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Charter School Numbers Growing

Bill Zeeble
Fourth graders at Uplift Education's Peak Preparatory School work at their desks.

For the first time, at least 10 percent of kids in more than 100 school districts nationwide are in charter schools. Dallas is one of those districts, according to a new report funded by charter schools. But while charter advocates are enthusiastic, some Dallas ISD teachers are not impressed.

State funded charter schools have now been in Texas a decade and a half.

The number of charter schools and students who want to attend keep growing here, according to the National Alliance for Public Charter Schools. "Parents are looking for options," says Dave Dunn, President of the Texas Charter Schools Association. He welcomed the report from the National Alliance. "Charter schools have some flexibility to innovate and create programs that can sometimes better meet tailored needs of individual students and parents really like those options," Dunn says.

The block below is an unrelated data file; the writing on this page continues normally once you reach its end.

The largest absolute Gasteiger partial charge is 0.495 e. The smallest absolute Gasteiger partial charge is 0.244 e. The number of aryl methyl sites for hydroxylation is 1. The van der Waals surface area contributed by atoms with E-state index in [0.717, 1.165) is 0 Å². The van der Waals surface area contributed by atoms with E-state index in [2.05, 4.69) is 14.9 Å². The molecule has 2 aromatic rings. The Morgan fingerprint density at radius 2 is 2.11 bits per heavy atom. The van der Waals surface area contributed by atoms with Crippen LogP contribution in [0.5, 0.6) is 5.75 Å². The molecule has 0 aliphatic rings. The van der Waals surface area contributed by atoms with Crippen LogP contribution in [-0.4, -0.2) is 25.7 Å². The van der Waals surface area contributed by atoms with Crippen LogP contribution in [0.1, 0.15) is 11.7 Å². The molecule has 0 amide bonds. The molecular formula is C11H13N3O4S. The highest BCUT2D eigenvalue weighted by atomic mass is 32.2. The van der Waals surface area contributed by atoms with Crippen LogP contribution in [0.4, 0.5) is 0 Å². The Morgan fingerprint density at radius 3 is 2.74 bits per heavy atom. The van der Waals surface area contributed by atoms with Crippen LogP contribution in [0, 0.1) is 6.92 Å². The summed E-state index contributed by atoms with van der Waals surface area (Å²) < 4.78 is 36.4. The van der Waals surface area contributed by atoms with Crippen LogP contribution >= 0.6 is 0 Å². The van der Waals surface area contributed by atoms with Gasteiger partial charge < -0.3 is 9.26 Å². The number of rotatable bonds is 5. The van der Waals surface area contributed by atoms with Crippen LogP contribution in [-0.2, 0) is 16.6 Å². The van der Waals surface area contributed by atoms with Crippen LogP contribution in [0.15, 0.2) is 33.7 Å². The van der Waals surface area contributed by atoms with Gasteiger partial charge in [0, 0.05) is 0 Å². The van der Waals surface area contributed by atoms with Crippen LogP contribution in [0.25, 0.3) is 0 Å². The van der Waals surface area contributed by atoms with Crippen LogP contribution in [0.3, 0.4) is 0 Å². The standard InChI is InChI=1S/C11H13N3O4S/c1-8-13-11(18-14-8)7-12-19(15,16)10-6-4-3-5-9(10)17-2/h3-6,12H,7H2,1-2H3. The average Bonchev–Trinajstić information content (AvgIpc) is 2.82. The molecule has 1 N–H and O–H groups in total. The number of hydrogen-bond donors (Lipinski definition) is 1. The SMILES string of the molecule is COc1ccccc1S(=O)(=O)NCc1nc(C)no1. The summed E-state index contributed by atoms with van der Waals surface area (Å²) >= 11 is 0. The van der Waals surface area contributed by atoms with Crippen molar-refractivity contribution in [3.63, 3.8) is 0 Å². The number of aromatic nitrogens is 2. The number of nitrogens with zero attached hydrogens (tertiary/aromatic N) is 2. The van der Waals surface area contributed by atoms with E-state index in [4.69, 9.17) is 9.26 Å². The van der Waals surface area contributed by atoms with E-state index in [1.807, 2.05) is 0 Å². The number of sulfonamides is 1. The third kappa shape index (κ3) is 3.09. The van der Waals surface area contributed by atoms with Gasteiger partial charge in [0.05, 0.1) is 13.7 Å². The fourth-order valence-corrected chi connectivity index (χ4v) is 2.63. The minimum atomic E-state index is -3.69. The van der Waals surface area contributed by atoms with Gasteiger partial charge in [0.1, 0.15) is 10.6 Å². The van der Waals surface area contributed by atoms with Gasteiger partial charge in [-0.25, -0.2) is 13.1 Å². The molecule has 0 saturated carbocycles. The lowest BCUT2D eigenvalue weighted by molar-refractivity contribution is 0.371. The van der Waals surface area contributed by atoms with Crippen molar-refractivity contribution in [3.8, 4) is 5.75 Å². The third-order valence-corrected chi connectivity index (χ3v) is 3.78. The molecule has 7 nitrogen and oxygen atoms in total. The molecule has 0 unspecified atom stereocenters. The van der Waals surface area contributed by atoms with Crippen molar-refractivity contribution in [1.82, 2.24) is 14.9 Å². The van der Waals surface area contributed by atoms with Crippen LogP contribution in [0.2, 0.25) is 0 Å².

In Dallas, 12 percent of DISD students attend charter schools, and parents have children on waiting lists to get in. Dunn wants Texas lawmakers to increase the number of charters now allowed, so more kids can attend. He’s convinced they can do better. "Charter schools outperform the school districts in every category."

Rena Honea is not convinced. "Charter schools are not as productive as they’re made out to be," she says.

Honea is President of the Alliance AFT, the DISD’s largest teacher group. "From talking to teachers in DISD, students from charter schools, many of them, or a majority of those students, are behind in their skills after being at a charter school."

Honea says many traditional public schools are great too, by the state’s own standards. She says districts just lack the marketing moxy to sell parents on their quality.